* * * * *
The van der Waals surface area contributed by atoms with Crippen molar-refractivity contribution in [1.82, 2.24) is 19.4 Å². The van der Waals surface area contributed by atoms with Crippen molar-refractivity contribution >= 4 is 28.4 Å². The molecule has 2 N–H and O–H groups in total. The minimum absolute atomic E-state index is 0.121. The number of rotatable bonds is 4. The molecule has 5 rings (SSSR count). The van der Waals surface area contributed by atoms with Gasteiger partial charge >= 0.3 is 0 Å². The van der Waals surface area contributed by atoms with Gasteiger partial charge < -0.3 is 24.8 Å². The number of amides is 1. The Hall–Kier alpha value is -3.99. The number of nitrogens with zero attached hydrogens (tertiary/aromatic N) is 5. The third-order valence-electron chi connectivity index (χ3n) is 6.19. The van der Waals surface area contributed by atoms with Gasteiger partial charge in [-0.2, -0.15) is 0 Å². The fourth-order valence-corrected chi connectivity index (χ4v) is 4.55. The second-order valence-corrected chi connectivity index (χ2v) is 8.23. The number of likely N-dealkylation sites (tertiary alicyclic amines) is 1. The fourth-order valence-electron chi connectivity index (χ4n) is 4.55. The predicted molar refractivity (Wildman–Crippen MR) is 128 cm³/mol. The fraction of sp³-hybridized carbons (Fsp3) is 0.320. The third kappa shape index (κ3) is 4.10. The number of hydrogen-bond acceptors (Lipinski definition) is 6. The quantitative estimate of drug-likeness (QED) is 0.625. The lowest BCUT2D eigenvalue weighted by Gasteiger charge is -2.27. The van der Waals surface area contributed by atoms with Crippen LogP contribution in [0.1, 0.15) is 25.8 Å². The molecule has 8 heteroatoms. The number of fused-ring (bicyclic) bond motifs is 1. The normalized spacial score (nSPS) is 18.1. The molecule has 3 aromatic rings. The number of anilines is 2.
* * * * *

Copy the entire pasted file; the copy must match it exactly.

The van der Waals surface area contributed by atoms with Crippen molar-refractivity contribution in [1.82, 2.24) is 19.4 Å². The van der Waals surface area contributed by atoms with Crippen molar-refractivity contribution >= 4 is 28.4 Å². The molecule has 2 N–H and O–H groups in total. The minimum absolute atomic E-state index is 0.121. The number of rotatable bonds is 4. The molecule has 5 rings (SSSR count). The van der Waals surface area contributed by atoms with Gasteiger partial charge >= 0.3 is 0 Å². The van der Waals surface area contributed by atoms with Gasteiger partial charge < -0.3 is 24.8 Å². The number of amides is 1. The Hall–Kier alpha value is -3.99. The number of nitrogens with zero attached hydrogens (tertiary/aromatic N) is 5. The third-order valence-electron chi connectivity index (χ3n) is 6.19. The van der Waals surface area contributed by atoms with Gasteiger partial charge in [-0.2, -0.15) is 0 Å². The fourth-order valence-corrected chi connectivity index (χ4v) is 4.55. The second-order valence-corrected chi connectivity index (χ2v) is 8.23. The number of likely N-dealkylation sites (tertiary alicyclic amines) is 1. The fourth-order valence-electron chi connectivity index (χ4n) is 4.55. The predicted molar refractivity (Wildman–Crippen MR) is 128 cm³/mol. The fraction of sp³-hybridized carbons (Fsp3) is 0.320. The third kappa shape index (κ3) is 4.10. The number of hydrogen-bond acceptors (Lipinski definition) is 6. The quantitative estimate of drug-likeness (QED) is 0.625. The lowest BCUT2D eigenvalue weighted by Gasteiger charge is -2.27. The van der Waals surface area contributed by atoms with Crippen LogP contribution in [0.1, 0.15) is 25.8 Å². The molecule has 8 heteroatoms. The number of fused-ring (bicyclic) bond motifs is 1. The normalized spacial score (nSPS) is 18.1. The molecule has 3 aromatic rings. The number of anilines is 2.